The Fulton Theatre hosted an artist talk on Sunday with Lynn Nottage, whose Pulitzer Prize-winning play, "Sweat," opened March 31 in the Fulton's Tell Studio theater.
In the Q&A-style presentation, moderated by Kevin Ressler, president and CEO of United Way of Lancaster County, Nottage spoke about her inspirations for the play, stories from her past and more to an audience of more than 100 community members, including the Fulton's "Sweat" cast.
Nottage is the only woman to have won the Pulitzer Prize for Drama twice; first for her play "Ruined" in 2009 and again for "Sweat" in 2017. The Fulton's production of "Sweat" is part of its Groff Studio Series, which showcases new and emerging theatrical works, often involving edgier topics and themes.
Nottage traced her love for theater to her experiences growing up in Brooklyn and listening to her mother's teacher friends swapping stories around the kitchen table.
"I think that the reason that I do what I do," she said, "is to replicate the experience of listening to all of these stories and amplifying them."
Before becoming a playwright, Nottage was chosen by musical composer Steven Sondheim to participate in a mentored course as a composer, but she found herself leaning more into the stories being told through writing than music.
Once she was "exposed to Broadway and the razzle dazzle of theaters on steroids," she knew she wanted to write for the stage.
The idea for "Sweat" originated in Reading, Pennsylvania, when factory work started to disappear in the post-industrial era, Nottage said. Set in a bar — a communal gathering space like the one Nottage's mother and friends used to swap stories around — the story centers around the idea of feeling invisible, underrepresented and unappreciated.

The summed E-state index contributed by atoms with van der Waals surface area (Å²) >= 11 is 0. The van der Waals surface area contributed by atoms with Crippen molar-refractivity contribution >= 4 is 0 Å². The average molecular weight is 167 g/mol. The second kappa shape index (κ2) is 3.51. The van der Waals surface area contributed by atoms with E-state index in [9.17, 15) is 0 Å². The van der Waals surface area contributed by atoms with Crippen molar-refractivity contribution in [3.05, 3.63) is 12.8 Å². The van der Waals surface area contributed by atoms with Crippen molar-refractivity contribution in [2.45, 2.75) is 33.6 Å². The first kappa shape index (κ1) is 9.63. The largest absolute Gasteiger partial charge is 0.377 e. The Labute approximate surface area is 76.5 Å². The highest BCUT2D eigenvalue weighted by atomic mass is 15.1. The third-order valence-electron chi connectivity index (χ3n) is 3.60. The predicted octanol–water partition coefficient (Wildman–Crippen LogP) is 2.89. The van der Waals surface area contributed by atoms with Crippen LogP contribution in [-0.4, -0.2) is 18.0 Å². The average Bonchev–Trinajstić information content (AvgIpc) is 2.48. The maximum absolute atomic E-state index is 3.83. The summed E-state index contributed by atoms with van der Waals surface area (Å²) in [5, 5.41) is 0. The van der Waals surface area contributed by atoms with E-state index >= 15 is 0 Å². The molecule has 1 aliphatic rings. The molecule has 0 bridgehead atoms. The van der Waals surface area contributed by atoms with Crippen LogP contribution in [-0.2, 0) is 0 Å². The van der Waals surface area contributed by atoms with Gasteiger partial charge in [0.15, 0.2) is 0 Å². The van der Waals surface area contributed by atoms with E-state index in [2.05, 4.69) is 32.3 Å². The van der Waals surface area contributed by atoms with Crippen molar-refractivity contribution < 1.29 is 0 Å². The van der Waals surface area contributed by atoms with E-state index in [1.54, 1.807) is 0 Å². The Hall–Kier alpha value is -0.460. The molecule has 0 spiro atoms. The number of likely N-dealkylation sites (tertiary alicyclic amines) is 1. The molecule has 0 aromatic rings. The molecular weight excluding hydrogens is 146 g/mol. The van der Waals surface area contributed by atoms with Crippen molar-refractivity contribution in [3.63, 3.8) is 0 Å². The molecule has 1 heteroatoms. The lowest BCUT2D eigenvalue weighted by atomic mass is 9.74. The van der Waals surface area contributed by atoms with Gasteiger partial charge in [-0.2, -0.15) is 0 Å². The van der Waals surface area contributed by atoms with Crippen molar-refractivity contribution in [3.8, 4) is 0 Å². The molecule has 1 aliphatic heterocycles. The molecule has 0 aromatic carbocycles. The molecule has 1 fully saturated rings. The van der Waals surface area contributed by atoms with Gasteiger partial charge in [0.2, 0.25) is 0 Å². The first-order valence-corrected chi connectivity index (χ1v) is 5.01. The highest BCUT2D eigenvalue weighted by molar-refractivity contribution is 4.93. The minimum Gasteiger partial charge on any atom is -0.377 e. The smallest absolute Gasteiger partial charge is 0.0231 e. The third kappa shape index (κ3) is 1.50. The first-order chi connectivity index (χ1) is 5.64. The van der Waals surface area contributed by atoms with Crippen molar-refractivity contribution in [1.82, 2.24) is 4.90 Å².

Nottage worked with United Way of Berks County along with other entities to research the piece and hear authentic stories so that "Sweat" would be representative of the area's manual workers, especially those who are Black.
It was essential for the play and its stories to be accessible to all, including those people she had been inspired by, she said, and that "everyone feels equally comfortable walking through those theater doors and hearing a story that is completely representative of your own personal narrative."
With "Sweat," and other projects currently in production, Nottage has been exploring virtual and free performance options to further open to the door to anyone who is interested in experiencing theater.
In the final section of the Q&A, Nottage discussed her love for "the textures of America" that influence her writing, as well as some of the Black writers who inspired her in her youth, such as Alice Walker and Paule Marshall.
"I saw myself [in their books] and felt permission to explore those landscapes and feel comfortable and seen," Nottage said. "Without those foundational writers, I probably wouldn't be where I am today."
The artist talk concluded with an invitation to attend the Fulton's production of "Sweat" during its run, which will conclude April 24.